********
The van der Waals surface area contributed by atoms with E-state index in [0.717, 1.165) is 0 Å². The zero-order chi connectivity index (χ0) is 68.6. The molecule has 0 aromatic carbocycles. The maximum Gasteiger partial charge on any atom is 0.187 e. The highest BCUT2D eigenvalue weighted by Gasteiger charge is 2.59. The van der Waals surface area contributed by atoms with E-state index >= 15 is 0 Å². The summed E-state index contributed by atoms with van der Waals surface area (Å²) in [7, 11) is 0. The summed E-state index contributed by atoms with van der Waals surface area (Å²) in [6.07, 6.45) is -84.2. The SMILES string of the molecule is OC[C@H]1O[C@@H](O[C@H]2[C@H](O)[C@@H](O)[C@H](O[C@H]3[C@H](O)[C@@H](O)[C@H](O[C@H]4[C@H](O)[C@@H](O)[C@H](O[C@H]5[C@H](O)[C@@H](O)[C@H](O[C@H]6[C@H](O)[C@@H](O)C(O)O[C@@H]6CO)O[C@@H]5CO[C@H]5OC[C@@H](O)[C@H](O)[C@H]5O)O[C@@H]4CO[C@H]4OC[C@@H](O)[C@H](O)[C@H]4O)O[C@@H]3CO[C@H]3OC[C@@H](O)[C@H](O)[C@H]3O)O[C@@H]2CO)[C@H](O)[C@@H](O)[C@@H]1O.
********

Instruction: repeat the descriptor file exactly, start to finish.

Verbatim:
The van der Waals surface area contributed by atoms with E-state index in [0.717, 1.165) is 0 Å². The zero-order chi connectivity index (χ0) is 68.6. The molecule has 0 aromatic carbocycles. The maximum Gasteiger partial charge on any atom is 0.187 e. The highest BCUT2D eigenvalue weighted by Gasteiger charge is 2.59. The van der Waals surface area contributed by atoms with E-state index >= 15 is 0 Å². The summed E-state index contributed by atoms with van der Waals surface area (Å²) in [7, 11) is 0. The summed E-state index contributed by atoms with van der Waals surface area (Å²) in [6.07, 6.45) is -84.2. The SMILES string of the molecule is OC[C@H]1O[C@@H](O[C@H]2[C@H](O)[C@@H](O)[C@H](O[C@H]3[C@H](O)[C@@H](O)[C@H](O[C@H]4[C@H](O)[C@@H](O)[C@H](O[C@H]5[C@H](O)[C@@H](O)[C@H](O[C@H]6[C@H](O)[C@@H](O)C(O)O[C@@H]6CO)O[C@@H]5CO[C@H]5OC[C@@H](O)[C@H](O)[C@H]5O)O[C@@H]4CO[C@H]4OC[C@@H](O)[C@H](O)[C@H]4O)O[C@@H]3CO[C@H]3OC[C@@H](O)[C@H](O)[C@H]3O)O[C@@H]2CO)[C@H](O)[C@@H](O)[C@@H]1O.